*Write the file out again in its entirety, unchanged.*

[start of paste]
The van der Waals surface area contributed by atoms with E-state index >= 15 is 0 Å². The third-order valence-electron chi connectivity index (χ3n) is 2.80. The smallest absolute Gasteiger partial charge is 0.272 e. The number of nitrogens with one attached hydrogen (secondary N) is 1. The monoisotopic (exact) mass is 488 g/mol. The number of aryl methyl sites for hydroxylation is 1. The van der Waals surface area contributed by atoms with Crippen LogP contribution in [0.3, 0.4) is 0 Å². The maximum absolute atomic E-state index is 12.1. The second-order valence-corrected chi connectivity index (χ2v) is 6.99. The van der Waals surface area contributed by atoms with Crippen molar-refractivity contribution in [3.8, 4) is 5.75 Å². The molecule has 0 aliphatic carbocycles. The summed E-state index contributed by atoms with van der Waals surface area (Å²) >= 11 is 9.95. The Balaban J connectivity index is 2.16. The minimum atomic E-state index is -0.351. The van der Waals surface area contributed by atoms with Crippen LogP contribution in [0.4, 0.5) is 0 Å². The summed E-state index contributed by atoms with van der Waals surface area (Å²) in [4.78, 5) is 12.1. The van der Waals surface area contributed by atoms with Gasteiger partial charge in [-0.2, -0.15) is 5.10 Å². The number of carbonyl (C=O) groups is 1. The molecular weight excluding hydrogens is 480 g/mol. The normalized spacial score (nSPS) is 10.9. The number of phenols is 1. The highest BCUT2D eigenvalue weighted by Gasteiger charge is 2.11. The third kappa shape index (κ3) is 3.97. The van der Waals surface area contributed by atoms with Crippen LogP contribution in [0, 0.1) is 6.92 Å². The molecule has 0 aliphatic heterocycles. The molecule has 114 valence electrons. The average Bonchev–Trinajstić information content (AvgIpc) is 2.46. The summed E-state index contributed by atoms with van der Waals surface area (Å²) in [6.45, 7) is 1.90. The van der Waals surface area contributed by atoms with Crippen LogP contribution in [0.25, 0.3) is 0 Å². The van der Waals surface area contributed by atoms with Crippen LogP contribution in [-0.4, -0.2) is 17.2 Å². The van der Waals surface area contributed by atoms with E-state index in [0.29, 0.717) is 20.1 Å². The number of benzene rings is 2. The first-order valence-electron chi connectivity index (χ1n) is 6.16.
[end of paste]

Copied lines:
The van der Waals surface area contributed by atoms with E-state index >= 15 is 0 Å². The third-order valence-electron chi connectivity index (χ3n) is 2.80. The smallest absolute Gasteiger partial charge is 0.272 e. The number of nitrogens with one attached hydrogen (secondary N) is 1. The monoisotopic (exact) mass is 488 g/mol. The number of aryl methyl sites for hydroxylation is 1. The van der Waals surface area contributed by atoms with Crippen LogP contribution in [0.3, 0.4) is 0 Å². The maximum absolute atomic E-state index is 12.1. The second-order valence-corrected chi connectivity index (χ2v) is 6.99. The van der Waals surface area contributed by atoms with Crippen molar-refractivity contribution in [3.8, 4) is 5.75 Å². The molecule has 0 aliphatic carbocycles. The summed E-state index contributed by atoms with van der Waals surface area (Å²) >= 11 is 9.95. The Balaban J connectivity index is 2.16. The minimum atomic E-state index is -0.351. The van der Waals surface area contributed by atoms with Crippen LogP contribution in [0.4, 0.5) is 0 Å². The summed E-state index contributed by atoms with van der Waals surface area (Å²) in [4.78, 5) is 12.1. The van der Waals surface area contributed by atoms with Gasteiger partial charge in [-0.2, -0.15) is 5.10 Å². The number of carbonyl (C=O) groups is 1. The molecular weight excluding hydrogens is 480 g/mol. The normalized spacial score (nSPS) is 10.9. The number of phenols is 1. The highest BCUT2D eigenvalue weighted by Gasteiger charge is 2.11. The third kappa shape index (κ3) is 3.97. The van der Waals surface area contributed by atoms with Crippen LogP contribution in [0, 0.1) is 6.92 Å². The molecule has 0 aliphatic heterocycles. The molecule has 114 valence electrons. The average Bonchev–Trinajstić information content (AvgIpc) is 2.46. The summed E-state index contributed by atoms with van der Waals surface area (Å²) in [6.45, 7) is 1.90. The van der Waals surface area contributed by atoms with Crippen LogP contribution in [0.25, 0.3) is 0 Å². The van der Waals surface area contributed by atoms with Crippen LogP contribution in [-0.4, -0.2) is 17.2 Å². The van der Waals surface area contributed by atoms with E-state index in [0.29, 0.717) is 20.1 Å². The number of benzene rings is 2. The first-order valence-electron chi connectivity index (χ1n) is 6.16.